George Eliot wrote Silas Marner in 1861, between The Mill On The Floss and Middlemarch. She subtitled the book The Weaver of Raveloe, and indeed Marner's occupation and claim on the village were well chosen. Marner is an outsider, both by his almost alchemical working of yarn into linen, and by being a migrant from another part of England. "He was simply a pallid young man, with prominent short-sighted eyes, whose appearance would have had nothing strange for people of average culture and experience, but for the villages near whom he came to settle it had mysterious peculiarities which compounded with the exceptional nature of his occupation, and his advent from an unknown region call North'ard."
Marner comes to Raveloe a silent, self-contained man, whose past we know but the villagers do not. He lives for fifteen years in the village without becoming part of its community. Eliot deftly introduces the villagers in their own words, standing back from caricature or judgement. She lets them speak, and thus reveal themselves. The Great of the area are represented in Squire Cass and his family, including the weak-willed heir Godfrey and the troublesome second son Dunstan.
Eliot will use Godfrey as a foil for Silas. We are invited to compare the two men, in their characters, their material possessions and habits, and their dealings with other people. She opens their innermost thoughts to us in a startling and intimate way.
The story is a simple one. Marner, solitary by turn of fortune, skilled at his work, amasses a pile of gold which becomes the focus of his life. One night, the gold is stolen from him, and so he thinks the entire meaning of his life is gone. But as if to replace false gold with real, an orphaned girl with golden curls toddles in his open door one night, and the redemption of Marner through the love and care toward another human creature begins. Thus ends Part One.
A brief Part Two picks up sixteen years later, swiftly catches up with all the characters' lives, before driving to the extended climax of the book, the revelation of secrets. What binds Marner, Godfrey Cass and the child-now-grown Eppie together? "Everything comes to light sooner or later ... Our secrets are found out."
Perhaps 'climax' is too excitable a word for the steady revelation of the story and final unfolding of the characters. There is a wonderful sense of inevitability about Part Two of Silas Marner. Eliot has done all that was needful in Part One, and now, in the most natural way in the world, the story comes to a beautifully satisfying end. And not without a pleasurable tear in the eye of the reader.
The gentle moral of the story is voiced by Godfrey: "There's debts that we can't pay like money debts, by paying extra for the years that have slipped by."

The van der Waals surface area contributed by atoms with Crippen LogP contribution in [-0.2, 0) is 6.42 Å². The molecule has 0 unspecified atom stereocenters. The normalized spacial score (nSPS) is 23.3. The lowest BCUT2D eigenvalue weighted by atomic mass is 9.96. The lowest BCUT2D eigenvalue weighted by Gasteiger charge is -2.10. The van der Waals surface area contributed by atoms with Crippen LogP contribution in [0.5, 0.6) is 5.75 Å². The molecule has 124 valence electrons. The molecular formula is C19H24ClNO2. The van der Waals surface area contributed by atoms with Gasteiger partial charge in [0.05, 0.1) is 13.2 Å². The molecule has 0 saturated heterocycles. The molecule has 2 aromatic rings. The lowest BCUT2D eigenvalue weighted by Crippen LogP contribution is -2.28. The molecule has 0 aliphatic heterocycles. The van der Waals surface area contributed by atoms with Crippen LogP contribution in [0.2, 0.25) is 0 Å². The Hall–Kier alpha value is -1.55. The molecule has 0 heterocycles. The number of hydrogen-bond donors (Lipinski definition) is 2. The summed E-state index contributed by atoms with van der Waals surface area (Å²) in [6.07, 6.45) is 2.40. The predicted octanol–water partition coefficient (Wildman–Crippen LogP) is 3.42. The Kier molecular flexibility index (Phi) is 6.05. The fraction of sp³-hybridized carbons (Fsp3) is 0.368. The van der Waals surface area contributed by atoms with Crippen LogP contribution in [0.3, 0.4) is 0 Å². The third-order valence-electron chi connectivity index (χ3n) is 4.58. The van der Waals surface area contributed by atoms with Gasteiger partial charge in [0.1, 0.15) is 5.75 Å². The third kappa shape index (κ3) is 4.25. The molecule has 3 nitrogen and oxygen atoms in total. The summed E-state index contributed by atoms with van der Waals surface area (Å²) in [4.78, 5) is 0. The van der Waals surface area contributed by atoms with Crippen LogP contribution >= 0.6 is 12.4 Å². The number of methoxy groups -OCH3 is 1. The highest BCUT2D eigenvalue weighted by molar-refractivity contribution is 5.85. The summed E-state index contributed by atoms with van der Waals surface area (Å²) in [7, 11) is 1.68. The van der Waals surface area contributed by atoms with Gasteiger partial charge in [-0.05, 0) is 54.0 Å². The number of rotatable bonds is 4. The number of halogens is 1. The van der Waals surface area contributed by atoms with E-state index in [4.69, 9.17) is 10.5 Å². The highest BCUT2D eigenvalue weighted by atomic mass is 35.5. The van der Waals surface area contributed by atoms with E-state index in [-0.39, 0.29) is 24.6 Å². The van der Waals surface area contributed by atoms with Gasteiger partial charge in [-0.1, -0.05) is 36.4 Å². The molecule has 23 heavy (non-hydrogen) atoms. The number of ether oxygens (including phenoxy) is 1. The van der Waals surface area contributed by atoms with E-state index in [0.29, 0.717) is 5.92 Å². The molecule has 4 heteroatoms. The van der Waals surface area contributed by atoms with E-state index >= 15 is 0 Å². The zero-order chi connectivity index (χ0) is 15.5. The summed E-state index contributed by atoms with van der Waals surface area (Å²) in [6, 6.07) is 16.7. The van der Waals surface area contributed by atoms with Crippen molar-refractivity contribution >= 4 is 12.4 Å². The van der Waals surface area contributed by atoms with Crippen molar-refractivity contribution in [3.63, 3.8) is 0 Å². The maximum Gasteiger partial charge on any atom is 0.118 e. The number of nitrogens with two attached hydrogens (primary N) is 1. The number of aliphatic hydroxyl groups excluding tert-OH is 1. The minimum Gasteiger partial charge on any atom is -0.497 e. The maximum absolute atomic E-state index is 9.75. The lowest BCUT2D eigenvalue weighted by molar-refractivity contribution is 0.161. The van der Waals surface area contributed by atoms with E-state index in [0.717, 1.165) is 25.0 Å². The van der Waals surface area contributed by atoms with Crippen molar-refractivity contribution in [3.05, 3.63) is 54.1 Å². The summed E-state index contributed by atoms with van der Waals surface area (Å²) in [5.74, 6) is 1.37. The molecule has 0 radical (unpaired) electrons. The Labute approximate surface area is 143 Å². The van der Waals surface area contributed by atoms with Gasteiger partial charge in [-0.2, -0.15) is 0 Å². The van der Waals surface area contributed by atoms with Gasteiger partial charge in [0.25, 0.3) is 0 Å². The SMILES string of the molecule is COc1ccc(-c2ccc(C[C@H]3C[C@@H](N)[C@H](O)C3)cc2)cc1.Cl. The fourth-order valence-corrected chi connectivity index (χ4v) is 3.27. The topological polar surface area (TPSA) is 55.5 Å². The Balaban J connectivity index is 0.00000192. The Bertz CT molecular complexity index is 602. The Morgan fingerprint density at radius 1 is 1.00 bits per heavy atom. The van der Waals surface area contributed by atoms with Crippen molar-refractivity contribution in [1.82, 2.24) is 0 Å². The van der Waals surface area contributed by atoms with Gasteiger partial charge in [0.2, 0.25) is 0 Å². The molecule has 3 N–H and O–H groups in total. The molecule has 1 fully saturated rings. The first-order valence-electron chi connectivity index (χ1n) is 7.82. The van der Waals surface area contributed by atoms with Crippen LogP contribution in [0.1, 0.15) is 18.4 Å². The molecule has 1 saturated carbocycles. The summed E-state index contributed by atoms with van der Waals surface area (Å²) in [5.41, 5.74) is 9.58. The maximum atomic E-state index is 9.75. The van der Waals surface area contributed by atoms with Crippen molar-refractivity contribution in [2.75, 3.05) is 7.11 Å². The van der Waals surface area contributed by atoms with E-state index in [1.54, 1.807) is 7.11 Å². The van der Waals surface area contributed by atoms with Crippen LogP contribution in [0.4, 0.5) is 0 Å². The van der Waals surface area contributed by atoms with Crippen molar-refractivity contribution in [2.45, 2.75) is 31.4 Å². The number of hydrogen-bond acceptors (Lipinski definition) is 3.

Don't wait to read Silas Marner. There are such joys within these pages. Such joys.
One evening, coming home from a theatre performance which was mercifully brief, I was sitting wearily beside my companion as he steered the car down City Road towards Cleveland Street.
From nowhere, the road was filled with nude young men, weaving between the cars and running along the footpath. They gleamed in the streetlights and car lamps, these naked boys, all shapes and sizes, intoxicated with their own youth and daring. They were giggling as they ran, shoed but unclothed, about twenty five of them. One held firmly onto his donger, but the others obeyed the Streakers' Code and let their flesh move as it would. They streamed past us, and turned into the forbidding Victorian stone gates of Sydney University, their buttocks winking their hilarious farewell at us, heavy and stationary in our cars, sad that we were old and clothed, and scrambling to remember the last time we raced through the dark in the nick.
Burnt Snow: The Book of the Witch I by Van Badham (YA)
Yet again, sixteen year old Sophie Morgan finds herself the new girl. This time she’s landed at Yarrindi, a small coastal town south of Sydney. When Yarrindi High’s popular girls invite her into their clique, the chance to remake her image is too good to pass up. Shaking free of her mother’s overprotectiveness, Sophie plunges into the swirling morass of high school. What does Goth girl Ashley hold against her? Why does bad boy loner Brodie Meine have to be so irresistible? And is she safe from betrayal within the in-crowd itself? With Lauren, the sarcastic nerd best friend she left behind in Baulkham Hills her only anchor, Sophie struggles to find herself. Then her Finnish grandmother is felled by an enormous crow, and Sophie uncovers the disturbing secret of her place in the world.
Van Badham’s debut novel is a fantastic read. The characters are identifiable without being stereotypes. Older teens will recognise themselves and their friends in the kids of Yarrindi, as well as their confusions and discoveries. The occult elements are deftly realised and fit seamlessly into the quotidian world. There is sex and violence, and some genuinely scary moments. Badham beautifully sets up the rhythm between the daily grind of school and home, and captures the thrills of attraction, betrayal, ghastly visitations and self-discovery.
As the book thundered toward its exciting finale, this reader started to panic. Van! Van! There aren’t enough pages left to bring this to a calm resolution! And indeed this talented writer stops short at just the right moment, to leave her readers panting for Book 2, White Rain. Write faster, Van, I’m begging you.